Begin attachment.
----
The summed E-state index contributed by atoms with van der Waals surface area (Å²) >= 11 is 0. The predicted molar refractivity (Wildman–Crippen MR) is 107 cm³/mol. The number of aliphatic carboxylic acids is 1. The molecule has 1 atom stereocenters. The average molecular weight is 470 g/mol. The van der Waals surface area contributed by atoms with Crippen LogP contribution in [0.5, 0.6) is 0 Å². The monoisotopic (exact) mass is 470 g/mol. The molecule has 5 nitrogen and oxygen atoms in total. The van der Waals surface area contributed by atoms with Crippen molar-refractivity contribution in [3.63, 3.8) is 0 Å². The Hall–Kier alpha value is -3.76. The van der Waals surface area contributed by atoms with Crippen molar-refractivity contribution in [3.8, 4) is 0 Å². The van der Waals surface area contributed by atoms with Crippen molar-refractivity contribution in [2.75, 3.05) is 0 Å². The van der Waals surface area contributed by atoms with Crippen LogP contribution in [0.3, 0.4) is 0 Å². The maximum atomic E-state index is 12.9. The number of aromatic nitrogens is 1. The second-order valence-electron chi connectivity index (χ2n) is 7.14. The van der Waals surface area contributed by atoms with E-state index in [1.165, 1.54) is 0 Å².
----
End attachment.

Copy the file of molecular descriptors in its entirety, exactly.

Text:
The summed E-state index contributed by atoms with van der Waals surface area (Å²) >= 11 is 0. The predicted molar refractivity (Wildman–Crippen MR) is 107 cm³/mol. The number of aliphatic carboxylic acids is 1. The molecule has 1 atom stereocenters. The average molecular weight is 470 g/mol. The van der Waals surface area contributed by atoms with Crippen LogP contribution in [0.5, 0.6) is 0 Å². The monoisotopic (exact) mass is 470 g/mol. The molecule has 5 nitrogen and oxygen atoms in total. The van der Waals surface area contributed by atoms with Crippen molar-refractivity contribution in [3.63, 3.8) is 0 Å². The Hall–Kier alpha value is -3.76. The van der Waals surface area contributed by atoms with Crippen molar-refractivity contribution in [3.8, 4) is 0 Å². The van der Waals surface area contributed by atoms with Crippen molar-refractivity contribution in [2.75, 3.05) is 0 Å². The van der Waals surface area contributed by atoms with Crippen LogP contribution in [0.3, 0.4) is 0 Å². The maximum atomic E-state index is 12.9. The number of aromatic nitrogens is 1. The second-order valence-electron chi connectivity index (χ2n) is 7.14. The van der Waals surface area contributed by atoms with E-state index in [1.165, 1.54) is 0 Å².